*Also authored by Mikaila John  

The COVID-19 pandemic has presented hardships for all students and school leaders, and it has been particularly challenging for students with disabilities and their IEP teams. Over the last nine months,  districts and schools have been trying to figure out the most practical and effective ways to deliver special education and related services in a remote and hybrid learning environment. At the same time, a growing number of parents have brought due process complaints and state complaints to challenge the adequacy of those services. As those cases slowly work their way through the system, we are starting now to see more decisions. The challenges have been largely focused on whether schools are providing the special education and related services identified on the student’s IEP to the greatest extent possible and whether those services meet the student’s needs.

At the start of the pandemic, the U.S. Department of Education directed that school districts “must ensure that, to the greatest extent possible, each student with a disability can be provided the special education and related services in the student’s IEP [or 504 plan].” The Department further advised that the provision of FAPE may include services provided virtually and that the “law allows flexibility in determining how to meet the individual needs of students with disabilities” (within the procedures specified in the Act). But the IDEA includes no general exceptions or waivers to IEP and FAPE requirements during physical school closures caused by pandemics or governmental directives. Accordingly, school districts remain responsible for providing FAPE to students by implementing IEPs to the greatest extent possible and providing modified or additional supports to address student needs related to the changed delivery model.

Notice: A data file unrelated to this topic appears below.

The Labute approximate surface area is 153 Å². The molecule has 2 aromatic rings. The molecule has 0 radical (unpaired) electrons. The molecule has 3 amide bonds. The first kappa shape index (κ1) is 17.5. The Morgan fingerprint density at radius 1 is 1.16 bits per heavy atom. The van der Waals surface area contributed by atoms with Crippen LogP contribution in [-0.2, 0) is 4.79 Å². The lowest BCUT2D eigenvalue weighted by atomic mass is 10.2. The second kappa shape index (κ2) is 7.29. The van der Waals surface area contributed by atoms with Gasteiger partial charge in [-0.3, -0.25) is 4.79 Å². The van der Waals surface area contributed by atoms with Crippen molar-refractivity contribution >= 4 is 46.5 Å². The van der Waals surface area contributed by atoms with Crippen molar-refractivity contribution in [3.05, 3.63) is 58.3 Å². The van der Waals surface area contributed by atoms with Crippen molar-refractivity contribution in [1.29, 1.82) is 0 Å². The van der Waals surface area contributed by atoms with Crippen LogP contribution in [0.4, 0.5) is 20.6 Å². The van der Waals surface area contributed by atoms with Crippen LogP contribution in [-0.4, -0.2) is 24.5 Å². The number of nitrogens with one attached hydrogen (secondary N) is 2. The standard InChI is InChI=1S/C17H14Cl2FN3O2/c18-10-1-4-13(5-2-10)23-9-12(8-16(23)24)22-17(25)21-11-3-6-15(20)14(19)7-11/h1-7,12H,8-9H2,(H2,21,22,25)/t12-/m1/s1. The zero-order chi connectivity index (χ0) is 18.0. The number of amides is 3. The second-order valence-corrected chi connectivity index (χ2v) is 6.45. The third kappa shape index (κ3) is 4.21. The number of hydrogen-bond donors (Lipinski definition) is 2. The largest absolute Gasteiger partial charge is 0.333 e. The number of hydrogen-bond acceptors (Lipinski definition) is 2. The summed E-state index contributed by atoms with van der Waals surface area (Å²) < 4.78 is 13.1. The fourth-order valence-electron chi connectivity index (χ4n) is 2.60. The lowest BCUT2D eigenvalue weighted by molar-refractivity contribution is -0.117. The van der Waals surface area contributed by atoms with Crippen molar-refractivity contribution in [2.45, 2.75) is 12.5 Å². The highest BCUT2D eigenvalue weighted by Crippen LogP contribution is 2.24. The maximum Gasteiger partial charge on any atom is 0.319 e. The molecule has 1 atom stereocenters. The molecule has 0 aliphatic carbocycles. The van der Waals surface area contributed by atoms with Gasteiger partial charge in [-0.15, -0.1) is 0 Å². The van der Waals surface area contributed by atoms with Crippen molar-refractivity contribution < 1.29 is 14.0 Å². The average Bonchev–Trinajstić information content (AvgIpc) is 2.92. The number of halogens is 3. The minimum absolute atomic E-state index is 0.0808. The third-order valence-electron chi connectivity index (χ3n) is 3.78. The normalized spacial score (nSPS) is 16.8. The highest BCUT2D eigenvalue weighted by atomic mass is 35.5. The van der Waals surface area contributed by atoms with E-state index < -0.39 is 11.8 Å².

For instance, in a due process complaint in California, a parent brought a claim arguing that the district denied the student FAPE when it failed to provide the direct instruction and speech services called for in the student’s IEP. The 7-year-old student was averse to distance learning and the district provided packets of materials and weekly check-ins instead. The parent’s claim was successful because the district failed to materially implement the student’s IEP and should have attempted to provide the services via alternative means such as video conferencing with the parent’s assistance. Additionally, the hearing officer faulted the district for failing to call an IEP meeting to address the difficulties the student was having participating in distance learning as well as for failing to issue a prior written notice documenting the changes to the student’s services. While the circumstances prevented the district from implementing the IEP at school, the district remained responsible to implement the IEP to the extent possible by using alternative methods of delivery, defaulting to work packets when the student initially resisted distance learning was inadequate.

Similarly, a Wisconsin school district was found to have violated the IDEA by failing to implement the student’s IEP to the greatest extent possible during remote learning when, without explanation, it implemented only some of the required services remotely. In addition to specialized instruction, the student’s IEP provided for weekly meetings with teachers and for tests to be read aloud. Responding to the parent’s state complaint, the state education department commended the district for quickly changing to virtual instruction but concluded that it was reasonable to expect that the district would be able to arrange a time for the teacher to meet with the student remotely once a week and for the student’s tests to be read aloud virtually, which, it failed to do and failed to justify.